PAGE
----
News / Asia

North Korea Asks for Delay for Truce Village Talks

In this April 24, 2010 file photo, a giant offshore crane salvages the bow section of the South Korean naval ship Cheonan
In this April 24, 2010 file photo, a giant offshore crane salvages the bow section of the South Korean naval ship Cheonan

North Korea abruptly postponed talks with the U.S.-led United Nations Command in the truce village of Panmunjom.

Two hours before the talks were to be held Tuesday morning, North Korea gave notice that its delegation would not be showing up, saying it needed more time to prepare for the meeting.

The United Nations Command says the North's military representatives requested a delay "for administrative reasons."  No new date has been announced.

The U.N. Command said Monday the talks would be held by colonels from both sides. The meeting was intended to pave the way for talks by U.S. and North Korean generals about the March sinking of a South Korean navy ship.

An international investigation concluded that the ship, the Cheonan, sank after an explosion caused by a North Korean torpedo. Pyongyang denies having anything to do with the sinking.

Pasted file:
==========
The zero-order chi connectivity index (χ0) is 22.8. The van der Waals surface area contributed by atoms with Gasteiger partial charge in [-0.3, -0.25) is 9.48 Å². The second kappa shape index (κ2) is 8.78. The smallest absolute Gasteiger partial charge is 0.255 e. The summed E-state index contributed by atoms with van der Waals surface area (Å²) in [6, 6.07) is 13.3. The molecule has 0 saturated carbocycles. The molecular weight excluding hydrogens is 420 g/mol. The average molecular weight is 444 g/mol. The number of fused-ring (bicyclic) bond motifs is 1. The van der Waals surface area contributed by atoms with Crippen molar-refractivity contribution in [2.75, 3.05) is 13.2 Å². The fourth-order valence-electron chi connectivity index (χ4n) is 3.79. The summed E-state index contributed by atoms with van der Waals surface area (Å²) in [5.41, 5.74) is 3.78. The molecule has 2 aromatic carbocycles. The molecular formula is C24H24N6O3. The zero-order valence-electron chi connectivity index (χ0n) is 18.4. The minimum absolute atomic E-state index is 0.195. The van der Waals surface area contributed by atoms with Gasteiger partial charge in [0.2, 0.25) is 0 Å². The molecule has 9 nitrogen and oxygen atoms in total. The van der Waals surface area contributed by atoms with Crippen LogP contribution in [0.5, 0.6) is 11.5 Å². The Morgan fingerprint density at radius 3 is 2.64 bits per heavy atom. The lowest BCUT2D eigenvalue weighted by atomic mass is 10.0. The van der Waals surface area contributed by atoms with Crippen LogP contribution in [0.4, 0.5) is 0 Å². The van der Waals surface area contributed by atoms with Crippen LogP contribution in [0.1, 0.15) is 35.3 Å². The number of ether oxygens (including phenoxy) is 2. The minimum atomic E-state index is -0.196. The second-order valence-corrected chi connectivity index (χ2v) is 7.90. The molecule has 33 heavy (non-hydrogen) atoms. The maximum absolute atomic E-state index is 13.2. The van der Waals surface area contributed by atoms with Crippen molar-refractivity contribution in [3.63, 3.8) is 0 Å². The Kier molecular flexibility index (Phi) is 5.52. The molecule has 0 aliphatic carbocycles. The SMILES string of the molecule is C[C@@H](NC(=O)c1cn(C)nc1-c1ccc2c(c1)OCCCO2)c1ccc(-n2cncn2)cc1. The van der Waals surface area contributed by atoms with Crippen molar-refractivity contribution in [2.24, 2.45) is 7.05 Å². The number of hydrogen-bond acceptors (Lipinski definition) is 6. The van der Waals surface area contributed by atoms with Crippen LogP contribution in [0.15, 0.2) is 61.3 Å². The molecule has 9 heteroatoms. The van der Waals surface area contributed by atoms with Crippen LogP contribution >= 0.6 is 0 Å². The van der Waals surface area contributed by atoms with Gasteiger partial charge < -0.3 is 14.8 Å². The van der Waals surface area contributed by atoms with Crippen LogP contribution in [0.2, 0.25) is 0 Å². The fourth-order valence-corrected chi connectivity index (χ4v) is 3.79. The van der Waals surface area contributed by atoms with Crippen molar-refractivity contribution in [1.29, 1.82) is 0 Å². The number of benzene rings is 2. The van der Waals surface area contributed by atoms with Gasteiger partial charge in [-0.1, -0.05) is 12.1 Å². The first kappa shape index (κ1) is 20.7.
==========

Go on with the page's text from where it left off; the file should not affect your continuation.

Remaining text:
In Seoul, Korea University Professor Yoo Ho-Yeol, a specialist on North Korea, says Pyongyang probably needs more time to formulate its response to the Cheonan incident.

Professor Yoo says, however, the fact that the North Korean army has agreed to hold such talks is a signal Pyongyang is willing to switch back into dialogue mode.

Generals from the North Korean army and the U.S.-led U.N. command have met 16 times at Panmunjom, in the Demilitarized Zone, since 1998. The talks are intended as confidence-building measures under the truce that ended fighting in the Korean War in 1953.

North Korea also is showing a renewed willingness to return to the table to discuss its nuclear weapons programs. It has boycotted those six-nation talks for more than a year. However, Seoul and Washington have reacted with skepticism, saying North Korea should first apologize for the attack on the Cheonan.

In response to the sinking, the U.S. and South Korea plan naval exercises in the Yellow Sea, which China and Pyongyang both have criticized.

The North Korean ruling party newspaper Rodong Sinmun, says such an exercise would be a dangerous military provocation that could put the peninsula on the brink of war.